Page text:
As more Mexican immigrants came to reside permanently in Kansas, the nature of their communities began to change. The inclusion of entire families in the communities caused them to become broader and more diverse in composition. Although the neighborhoods, or barrios, as they are known in Spanish, were usually very small, they became a place where the residents could shop, go to church, eat, and socialize with friends without having to go more than a few blocks from home.
Culturally, it was not difficult for Mexicans to maintain ethnic traditions in their neighborhoods. In the beginning, contact with other ethnic groups was limited because of language barriers and prejudice. Often the barrios were located close to the railroad yards in which the residents worked. For this reason other, more established ethnic groups chose not to live in or near the barrios. This added to the sense of isolation and reinforced traditional practices. For example, in Topeka in 1920, a large group of young Mexican men formed a support group called the El Diamante Club. They sponsored a baseball team and a football team, and held dances at the Metropolitan Hall. The club offered classes in English, Spanish, and arithmetic.
However, upward mobility came slowly for the Mexican American population in Kansas. They suffered racial discrimination which prevented access to better housing, jobs, and education, in part because of their desire to preserve their own culture. In 1925 only 6 percent of Topeka's Hispanics owned their own housing, compared to 95 percent by the 1960s. Most of the early workers lacked the training and language skills to advance beyond low paying positions requiring manual labor. The young men often had to leave school to help support their families. In a break with tradition, women often found work outside the home to supplement their incomes.
At the end of the depression, war once again created a labor shortage and Mexican American workers made new gains. An increasing number of the immigrants applied for U.S. citizenship and a large proportion of the Hispanic population fought in World War II. More than 300 Mexican Americans from Topeka enlisted. Fifty-two men from the Mexican American community in Florence, Kansas, a town of 800 people, joined the service. This raised their status in the communities and gave them access to veteran's benefits like the G.I. Bill, although they still faced discrimination when they returned home.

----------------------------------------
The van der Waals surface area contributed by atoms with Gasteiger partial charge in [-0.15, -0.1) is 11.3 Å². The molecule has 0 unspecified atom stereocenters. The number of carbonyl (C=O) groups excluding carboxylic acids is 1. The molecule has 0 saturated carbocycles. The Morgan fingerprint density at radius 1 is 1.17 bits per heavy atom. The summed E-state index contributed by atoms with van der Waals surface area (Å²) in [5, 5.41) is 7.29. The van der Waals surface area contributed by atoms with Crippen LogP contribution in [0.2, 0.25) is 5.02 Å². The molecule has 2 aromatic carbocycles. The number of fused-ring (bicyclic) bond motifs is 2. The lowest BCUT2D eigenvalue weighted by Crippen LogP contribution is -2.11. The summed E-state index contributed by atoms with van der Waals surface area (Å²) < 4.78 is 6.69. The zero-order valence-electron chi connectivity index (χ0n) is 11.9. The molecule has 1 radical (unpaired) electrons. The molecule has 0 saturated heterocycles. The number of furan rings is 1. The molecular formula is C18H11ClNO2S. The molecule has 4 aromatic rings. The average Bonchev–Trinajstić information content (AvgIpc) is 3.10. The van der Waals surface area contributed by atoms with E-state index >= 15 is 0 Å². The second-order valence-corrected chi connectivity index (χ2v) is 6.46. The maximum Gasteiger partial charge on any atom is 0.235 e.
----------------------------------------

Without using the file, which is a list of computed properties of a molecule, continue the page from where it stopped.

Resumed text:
Hispanics are the fastest growing ethnic group in Kansas. One of the most recent growth areas has been in the meatpacking businesses that starting moving to southwest Kansas in the 1960s. From 1970 to 1980 the Hispanic population in the state increased by 35 percent. The latest arrivals are employing the same strategies that the earlier immigrants used to nurture their new communities.
Through time, Mexican immigrants and their descendants have become represented in all parts of American society. Although some of their traditions are have fallen out of use, many more survive to provide a sense of cultural identity and continuity with the past. Now, it is not a sense of separation that reinforces the traditions, but the desire of Mexican Americans to retain the cultural practices of their parents.
Traditions 1993 © KSHS
Entry: Mexican Americans in Kansas
Author: Kansas Historical Society
Author information: The Kansas Historical Society is a state agency charged with actively safeguarding and sharing the state's history.
Date Created: August 2012
Date Modified: July 2013
The author of this article is solely responsible for its content.